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5.4.2. Absolute dating

The absolute dating

The absolute dating is a set of techniques to determine the specific age in millions of years, of a material or geological event.

There are numerous methods to carry out an absolute dating, which differ in the technique used and in the range of antiquity that we want to determine. Some techniques allow to calculate geologically very recent times and are not usually used in geology, although they are useful for archeology.

Some of the main absolute dating methods are:


The dendrochronology is the dating with the study of tree rings. Each year, the trees generate a pair of rings, one light and one dark, the thickness of which depends on the environmental conditions in which the tree has grown. If they have been harsh conditions, such as drought or poor photosynthetic yield, the rings are very fine. If conditions have been favorable, the rings are thicker.

By comparing the patterns of different trees, you can match the rings and determine the climatic conditions in which they lived.

With these studies we can compare the wood of old structures and accurately determine the age of the wood used in that construction.

Although we put it as an example of absolute dating, this technique would be difficult to apply in geology because of the little antiquity that can be determined.

Dendrocronología. Estudio de los anillos de los árboles.
Árbol talado en el patio del IES Ramón Pignatelli de Zaragoza.


Thermoluminescence dating is an absolute dating method used in archeology that allows fired clay objects such as pottery and hearths to be dated. It can also be used to date wind, river, marine, coastal sediments, volcanic rocks, and precipitated calcium carbonate in caves.

Glacial varves

The varves glaciers are pairs of layers of small thickness that are deposited on the bottoms of lakes deicing a front glacierAnnually, two types of strata alternate:

  • A clear, silty or sandy stratum. It is deposited in spring and autumn, with the sediments from the glacier.
  • A dark layer of clay and organic matter from the lake. It is deposited in winter, when the lake freezes over.

Thus, by studying the variation of these glacial varves, more or less thick, a sequence is established that can be used to correlate them with those of another part of the region and obtain data on the climatology and advances and retreats of the glaciers in the area.

Radiometric method

The radiometric method is based on the radioactivity produced by the disintegration of nuclei of atoms of unstable chemical elements that are transformed into other stable chemical elements. They transform into isotopes or different elements at a rate that can be calculated, while releasing energy.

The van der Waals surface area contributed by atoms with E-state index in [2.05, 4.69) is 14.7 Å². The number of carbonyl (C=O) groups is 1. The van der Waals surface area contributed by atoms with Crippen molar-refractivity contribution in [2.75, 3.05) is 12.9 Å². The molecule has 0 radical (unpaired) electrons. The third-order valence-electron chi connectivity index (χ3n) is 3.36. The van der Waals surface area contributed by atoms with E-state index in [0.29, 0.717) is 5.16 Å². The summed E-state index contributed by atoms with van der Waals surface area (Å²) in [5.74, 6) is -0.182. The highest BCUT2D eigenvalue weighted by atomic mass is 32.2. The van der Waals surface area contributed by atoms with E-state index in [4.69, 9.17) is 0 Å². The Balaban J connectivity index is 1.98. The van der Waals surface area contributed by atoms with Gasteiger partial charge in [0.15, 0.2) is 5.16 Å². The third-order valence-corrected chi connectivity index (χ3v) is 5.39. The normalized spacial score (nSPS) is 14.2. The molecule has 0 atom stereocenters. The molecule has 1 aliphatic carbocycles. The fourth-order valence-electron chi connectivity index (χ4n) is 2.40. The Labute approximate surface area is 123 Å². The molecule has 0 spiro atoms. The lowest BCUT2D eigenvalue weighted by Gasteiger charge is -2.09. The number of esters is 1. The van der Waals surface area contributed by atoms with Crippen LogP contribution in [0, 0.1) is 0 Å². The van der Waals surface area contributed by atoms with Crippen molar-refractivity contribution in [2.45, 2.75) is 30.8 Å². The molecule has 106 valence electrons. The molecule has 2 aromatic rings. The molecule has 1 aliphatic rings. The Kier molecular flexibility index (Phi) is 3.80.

For example, carbon 14 turns into nitrogen 14, and uranium 238 turns into lead 206.

The time it takes for an item to move from one form to another is always the same. Therefore, if we can know the initial amount of that item and the final amount, we can calculate the time that has passed.

Each radioactive element has a half-life or half-life (T), which is the time that elapses since the initial mass of a radioactive element is reduced by half. For example, carbon 14 has a half-life T = 5730 years, so a mass of 100 grams of C14, after 5730 years, will have been reduced to 50 grams. After another 5730 years, it will have been reduced to 25 grams, etc.

Elapsed half-lives % of original nuclei not disintegrated
0  100% (no core decayed)
one 50% (half of the nuclei have disintegrated)
two 25% (half of half of the nuclei remain undisintegrated)
3 12.5%
4 6.25%
... ...

The half-lives of the most widely used radioactive isotopes are:

  • Uranium 238 - lead 206, with T = 4.510 million years.
  • Carbon 14 - nitrogen 14, with T = 5,730 years. It is used to date recent organic remains, up to 60,000 years old.
  • Potassium 40 - argon 40, with T = 1.3 billion years. It is the most used, especially because it works with igneous rocks, rocks that are very abundant on Earth and act as traps, enclosing other types of rocks.
  • Samarium 147 - neodymium 143, with T = 106,000 million years.
  • Rubidium 87 - Strontium 87, with T = 47,000 million years.


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